So far, I've confined my coverage of the 2020 presidential election to mocking the idea of Howard Schultz running for president as an independent. Other than mentioning Elizabeth Warren and Bernie Sanders in passing as contrasts to Schultz, I've stayed relatively silent about next year's candidates. That changed today as Washington Governor Jay Inslee declared his candidacy for the Democratic nomination for President of the United States with climate change as his campaign's signature issue.*
The Years Project, who is responsible for the "Years of Living Dangerously" TV series and a partner of Coffee Party USA, also weighed in on Inslee's candidacy, posting Jay Inslee Runs For President today.
Jay Inslee, the governor of Washington state, just announced he’s running for president. He thinks he can win by making climate change his campaign’s top priority.The Years Project is obviously very positive about Inslee's positions on climate, energy, and the environment. So am I, which should come as no surprise for someone who supported Nancy Skinner for Congress five years ago when she ran on a similar platform. That doesn't mean others are. For a more balanced look, I'm sharing Jay Inslee campaigns on climate change in 2020 presidential bid from CBS News.
Washington Governor Jay Inslee is officially running for president. He joins a crowded field vying for the 2020 Democratic nomination. CBS News' Natalie Brand joins CBSN to explain why he's making climate change his top campaign issue.That Inslee has a history of reaching out to voters beyond the progressive Seattle metro area is a good sign for the general election, should he get that far. As for earning the nomination, FiveThirtyEight's article on his candidacy has good news and bad news.
Just before the 2018 midterm elections, Gallup released findings that placed climate change as the fifth-most-important issue to Democratic voters, behind topics like health care and wealth inequality. Still, 75 percent of Democrats said it was an extremely or very important topic, compared with just 27 percent of Republicans. We can see how much the parties have diverged on the issue using a Gallup question that looks at concern about climate change. In 1990, the share of Americans who worried a great deal or a fair amount about global warming did not really differ by party identification. Today, Democrats and Republicans are a world apart.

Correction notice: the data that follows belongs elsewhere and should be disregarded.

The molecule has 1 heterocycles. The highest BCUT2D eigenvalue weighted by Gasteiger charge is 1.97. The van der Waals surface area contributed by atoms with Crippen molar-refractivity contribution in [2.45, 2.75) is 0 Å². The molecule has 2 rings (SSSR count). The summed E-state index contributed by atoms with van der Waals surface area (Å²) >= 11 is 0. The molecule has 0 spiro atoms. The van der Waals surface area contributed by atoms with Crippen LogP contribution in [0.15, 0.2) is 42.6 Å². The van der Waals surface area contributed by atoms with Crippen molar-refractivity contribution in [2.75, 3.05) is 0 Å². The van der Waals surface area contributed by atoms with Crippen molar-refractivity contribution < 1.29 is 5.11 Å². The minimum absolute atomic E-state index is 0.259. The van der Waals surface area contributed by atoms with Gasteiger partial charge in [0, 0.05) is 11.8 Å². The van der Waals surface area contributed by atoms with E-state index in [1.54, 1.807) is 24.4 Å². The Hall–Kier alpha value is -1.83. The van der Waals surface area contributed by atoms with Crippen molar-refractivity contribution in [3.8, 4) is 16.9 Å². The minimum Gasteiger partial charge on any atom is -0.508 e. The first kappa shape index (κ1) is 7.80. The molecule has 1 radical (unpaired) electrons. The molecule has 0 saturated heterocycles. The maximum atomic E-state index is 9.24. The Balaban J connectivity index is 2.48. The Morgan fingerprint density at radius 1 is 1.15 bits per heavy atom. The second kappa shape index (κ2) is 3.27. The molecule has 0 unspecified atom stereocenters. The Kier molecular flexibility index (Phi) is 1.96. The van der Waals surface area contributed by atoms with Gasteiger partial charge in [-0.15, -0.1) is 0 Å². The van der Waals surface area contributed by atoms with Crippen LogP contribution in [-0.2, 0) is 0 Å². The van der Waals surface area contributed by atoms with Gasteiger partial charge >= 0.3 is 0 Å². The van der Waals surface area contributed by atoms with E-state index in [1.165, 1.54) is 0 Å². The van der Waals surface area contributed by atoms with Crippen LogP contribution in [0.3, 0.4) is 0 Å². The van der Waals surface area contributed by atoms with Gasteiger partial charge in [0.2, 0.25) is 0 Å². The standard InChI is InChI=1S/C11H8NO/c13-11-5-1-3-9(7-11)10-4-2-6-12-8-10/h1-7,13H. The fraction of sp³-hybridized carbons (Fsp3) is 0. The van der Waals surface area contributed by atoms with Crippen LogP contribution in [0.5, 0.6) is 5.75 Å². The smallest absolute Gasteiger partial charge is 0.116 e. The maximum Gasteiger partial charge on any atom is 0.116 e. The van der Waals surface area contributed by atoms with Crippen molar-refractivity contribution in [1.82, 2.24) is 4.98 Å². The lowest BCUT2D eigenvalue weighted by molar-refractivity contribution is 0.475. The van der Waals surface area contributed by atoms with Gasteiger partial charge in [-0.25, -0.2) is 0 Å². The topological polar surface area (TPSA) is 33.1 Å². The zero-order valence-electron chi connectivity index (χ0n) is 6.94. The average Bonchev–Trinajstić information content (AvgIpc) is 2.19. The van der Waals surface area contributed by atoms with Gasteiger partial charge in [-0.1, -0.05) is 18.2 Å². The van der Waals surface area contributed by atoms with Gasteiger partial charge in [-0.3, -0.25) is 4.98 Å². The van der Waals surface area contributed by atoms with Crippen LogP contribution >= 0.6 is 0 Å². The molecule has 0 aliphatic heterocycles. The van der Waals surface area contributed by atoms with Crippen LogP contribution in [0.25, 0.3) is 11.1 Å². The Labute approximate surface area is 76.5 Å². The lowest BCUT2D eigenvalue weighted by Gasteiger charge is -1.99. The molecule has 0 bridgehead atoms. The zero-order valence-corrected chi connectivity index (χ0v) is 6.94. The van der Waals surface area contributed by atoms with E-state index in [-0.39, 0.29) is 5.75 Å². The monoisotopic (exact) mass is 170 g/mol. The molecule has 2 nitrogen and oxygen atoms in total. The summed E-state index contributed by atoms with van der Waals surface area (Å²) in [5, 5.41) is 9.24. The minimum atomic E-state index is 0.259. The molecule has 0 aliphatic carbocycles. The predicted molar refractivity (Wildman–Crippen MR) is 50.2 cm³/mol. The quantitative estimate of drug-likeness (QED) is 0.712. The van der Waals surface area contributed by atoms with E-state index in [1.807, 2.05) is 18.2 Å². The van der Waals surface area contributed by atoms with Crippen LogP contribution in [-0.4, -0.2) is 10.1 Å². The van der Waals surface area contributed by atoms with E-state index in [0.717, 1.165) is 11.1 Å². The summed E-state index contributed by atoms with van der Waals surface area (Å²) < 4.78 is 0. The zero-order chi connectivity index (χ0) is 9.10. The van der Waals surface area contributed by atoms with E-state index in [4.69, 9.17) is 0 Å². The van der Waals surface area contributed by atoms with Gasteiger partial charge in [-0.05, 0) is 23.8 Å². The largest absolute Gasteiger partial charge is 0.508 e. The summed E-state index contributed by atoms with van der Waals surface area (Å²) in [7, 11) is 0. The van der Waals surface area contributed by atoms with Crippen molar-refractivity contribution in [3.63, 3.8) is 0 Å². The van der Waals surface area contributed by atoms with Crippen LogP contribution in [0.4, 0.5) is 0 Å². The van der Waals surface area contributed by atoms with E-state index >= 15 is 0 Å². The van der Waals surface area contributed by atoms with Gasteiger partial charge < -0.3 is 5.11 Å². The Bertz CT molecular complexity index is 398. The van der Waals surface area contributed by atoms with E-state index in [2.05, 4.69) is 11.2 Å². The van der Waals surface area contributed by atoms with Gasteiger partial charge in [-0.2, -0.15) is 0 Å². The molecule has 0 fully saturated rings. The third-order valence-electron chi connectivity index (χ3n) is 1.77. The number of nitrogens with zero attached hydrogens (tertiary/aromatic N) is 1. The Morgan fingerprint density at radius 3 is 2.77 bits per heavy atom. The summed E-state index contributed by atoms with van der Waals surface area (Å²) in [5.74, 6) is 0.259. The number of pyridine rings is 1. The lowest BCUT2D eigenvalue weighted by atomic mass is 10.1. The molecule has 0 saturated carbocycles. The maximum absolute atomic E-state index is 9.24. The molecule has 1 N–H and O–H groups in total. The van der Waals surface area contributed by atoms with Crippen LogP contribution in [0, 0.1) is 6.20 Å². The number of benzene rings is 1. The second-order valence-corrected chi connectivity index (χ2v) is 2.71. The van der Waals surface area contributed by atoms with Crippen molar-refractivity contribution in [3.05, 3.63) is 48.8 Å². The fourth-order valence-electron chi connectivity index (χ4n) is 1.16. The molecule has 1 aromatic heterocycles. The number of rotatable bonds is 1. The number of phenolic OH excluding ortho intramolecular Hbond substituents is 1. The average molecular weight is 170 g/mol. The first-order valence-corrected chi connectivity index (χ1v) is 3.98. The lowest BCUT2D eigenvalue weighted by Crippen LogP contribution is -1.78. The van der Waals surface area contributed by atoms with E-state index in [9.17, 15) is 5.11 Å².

Of course, any Democrat who wins the nomination will have a similar position on climate change, even if it won't be his or her signature issue, so that might not be any more of an impediment for any of them than Inslee in the slim chance that he gets that far. However, FiveThirtyEight quoted an expert who thinks making climate change a signature issue might be a mistake.
But putting climate change ahead of all other issues could be risky, Stanford University psychologist Jon Krosnick said. He has helped lead national surveys of public opinions on climate change since 1995 that have found that most voters don’t make their ballot box decisions based on climate change alone. Krosnick’s surveys show that about 18 percent of voters are passionate about climate change, which means that “taking a stand on this issue is electorally very wise, but making this a signature issue is probably unwise.”Here is a table of Gallup findings from last year's election for all voters showing how far down climate change ranks.
In addition to trying to convince more Americans about the importance of climate change, I think Inslee needs to make his stands clear on all the issues voters currently rate higher than climate and the environment. I wish him good luck; he'll need it.
*This got my attention enough that I decided to postpone the next installment of my series on Oscar winners. I may love entertainment, but there are much more important things. Just the same, I plan on completing the series tomorrow.